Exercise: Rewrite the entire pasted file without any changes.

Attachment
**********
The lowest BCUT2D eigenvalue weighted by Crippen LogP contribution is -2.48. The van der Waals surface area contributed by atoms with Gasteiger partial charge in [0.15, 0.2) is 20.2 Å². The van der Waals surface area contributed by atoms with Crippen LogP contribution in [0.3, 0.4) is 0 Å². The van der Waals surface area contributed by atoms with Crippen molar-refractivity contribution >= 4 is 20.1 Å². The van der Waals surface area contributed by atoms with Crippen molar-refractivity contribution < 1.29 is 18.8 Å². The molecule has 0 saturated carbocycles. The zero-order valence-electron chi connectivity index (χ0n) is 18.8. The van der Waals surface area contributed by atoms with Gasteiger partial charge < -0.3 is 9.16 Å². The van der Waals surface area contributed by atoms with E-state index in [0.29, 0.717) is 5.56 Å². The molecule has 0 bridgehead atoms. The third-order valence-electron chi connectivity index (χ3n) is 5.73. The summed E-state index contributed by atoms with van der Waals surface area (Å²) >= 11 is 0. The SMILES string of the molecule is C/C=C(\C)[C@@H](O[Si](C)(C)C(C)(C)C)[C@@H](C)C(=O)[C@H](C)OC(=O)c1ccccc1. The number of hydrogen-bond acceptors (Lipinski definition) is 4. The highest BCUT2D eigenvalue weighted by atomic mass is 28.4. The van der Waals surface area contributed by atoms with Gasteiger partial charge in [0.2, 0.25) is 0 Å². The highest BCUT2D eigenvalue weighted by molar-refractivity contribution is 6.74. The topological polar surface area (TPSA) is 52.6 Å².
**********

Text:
The lowest BCUT2D eigenvalue weighted by Crippen LogP contribution is -2.48. The van der Waals surface area contributed by atoms with Gasteiger partial charge in [0.15, 0.2) is 20.2 Å². The van der Waals surface area contributed by atoms with Crippen LogP contribution in [0.3, 0.4) is 0 Å². The van der Waals surface area contributed by atoms with Crippen molar-refractivity contribution >= 4 is 20.1 Å². The van der Waals surface area contributed by atoms with Crippen molar-refractivity contribution < 1.29 is 18.8 Å². The molecule has 0 saturated carbocycles. The zero-order valence-electron chi connectivity index (χ0n) is 18.8. The van der Waals surface area contributed by atoms with Gasteiger partial charge < -0.3 is 9.16 Å². The van der Waals surface area contributed by atoms with E-state index in [0.29, 0.717) is 5.56 Å². The molecule has 0 bridgehead atoms. The third-order valence-electron chi connectivity index (χ3n) is 5.73. The summed E-state index contributed by atoms with van der Waals surface area (Å²) >= 11 is 0. The SMILES string of the molecule is C/C=C(\C)[C@@H](O[Si](C)(C)C(C)(C)C)[C@@H](C)C(=O)[C@H](C)OC(=O)c1ccccc1. The number of hydrogen-bond acceptors (Lipinski definition) is 4. The highest BCUT2D eigenvalue weighted by atomic mass is 28.4. The van der Waals surface area contributed by atoms with Gasteiger partial charge in [0.2, 0.25) is 0 Å². The highest BCUT2D eigenvalue weighted by molar-refractivity contribution is 6.74. The topological polar surface area (TPSA) is 52.6 Å².